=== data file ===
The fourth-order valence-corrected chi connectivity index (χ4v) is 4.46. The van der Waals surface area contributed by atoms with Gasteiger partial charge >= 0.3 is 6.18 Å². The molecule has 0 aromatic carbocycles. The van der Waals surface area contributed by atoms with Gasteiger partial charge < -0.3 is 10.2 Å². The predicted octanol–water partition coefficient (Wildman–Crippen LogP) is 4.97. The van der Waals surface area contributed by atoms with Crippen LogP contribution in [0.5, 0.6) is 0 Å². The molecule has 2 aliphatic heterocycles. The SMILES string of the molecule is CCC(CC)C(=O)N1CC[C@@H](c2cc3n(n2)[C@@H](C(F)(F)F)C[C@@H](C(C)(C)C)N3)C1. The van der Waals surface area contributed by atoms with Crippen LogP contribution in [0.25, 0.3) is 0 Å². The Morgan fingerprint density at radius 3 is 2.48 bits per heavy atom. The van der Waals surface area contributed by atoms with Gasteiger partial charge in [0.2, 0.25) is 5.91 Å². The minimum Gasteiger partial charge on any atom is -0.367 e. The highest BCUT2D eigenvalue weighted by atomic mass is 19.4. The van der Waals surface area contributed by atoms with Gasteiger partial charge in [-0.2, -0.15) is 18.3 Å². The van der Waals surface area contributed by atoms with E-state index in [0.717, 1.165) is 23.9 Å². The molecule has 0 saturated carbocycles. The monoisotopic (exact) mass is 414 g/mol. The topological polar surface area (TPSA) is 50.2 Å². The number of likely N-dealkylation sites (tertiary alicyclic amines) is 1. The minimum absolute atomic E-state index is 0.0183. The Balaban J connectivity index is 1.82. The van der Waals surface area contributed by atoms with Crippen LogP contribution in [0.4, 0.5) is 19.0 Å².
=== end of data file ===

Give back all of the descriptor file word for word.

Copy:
The fourth-order valence-corrected chi connectivity index (χ4v) is 4.46. The van der Waals surface area contributed by atoms with Gasteiger partial charge >= 0.3 is 6.18 Å². The molecule has 0 aromatic carbocycles. The van der Waals surface area contributed by atoms with Gasteiger partial charge < -0.3 is 10.2 Å². The predicted octanol–water partition coefficient (Wildman–Crippen LogP) is 4.97. The van der Waals surface area contributed by atoms with Crippen LogP contribution in [0.5, 0.6) is 0 Å². The molecule has 2 aliphatic heterocycles. The SMILES string of the molecule is CCC(CC)C(=O)N1CC[C@@H](c2cc3n(n2)[C@@H](C(F)(F)F)C[C@@H](C(C)(C)C)N3)C1. The van der Waals surface area contributed by atoms with Crippen LogP contribution in [0.25, 0.3) is 0 Å². The Morgan fingerprint density at radius 3 is 2.48 bits per heavy atom. The van der Waals surface area contributed by atoms with Gasteiger partial charge in [0.2, 0.25) is 5.91 Å². The minimum Gasteiger partial charge on any atom is -0.367 e. The highest BCUT2D eigenvalue weighted by atomic mass is 19.4. The van der Waals surface area contributed by atoms with Gasteiger partial charge in [-0.2, -0.15) is 18.3 Å². The van der Waals surface area contributed by atoms with E-state index in [0.717, 1.165) is 23.9 Å². The molecule has 0 saturated carbocycles. The monoisotopic (exact) mass is 414 g/mol. The topological polar surface area (TPSA) is 50.2 Å². The number of likely N-dealkylation sites (tertiary alicyclic amines) is 1. The minimum absolute atomic E-state index is 0.0183. The Balaban J connectivity index is 1.82. The van der Waals surface area contributed by atoms with Crippen LogP contribution in [0.4, 0.5) is 19.0 Å².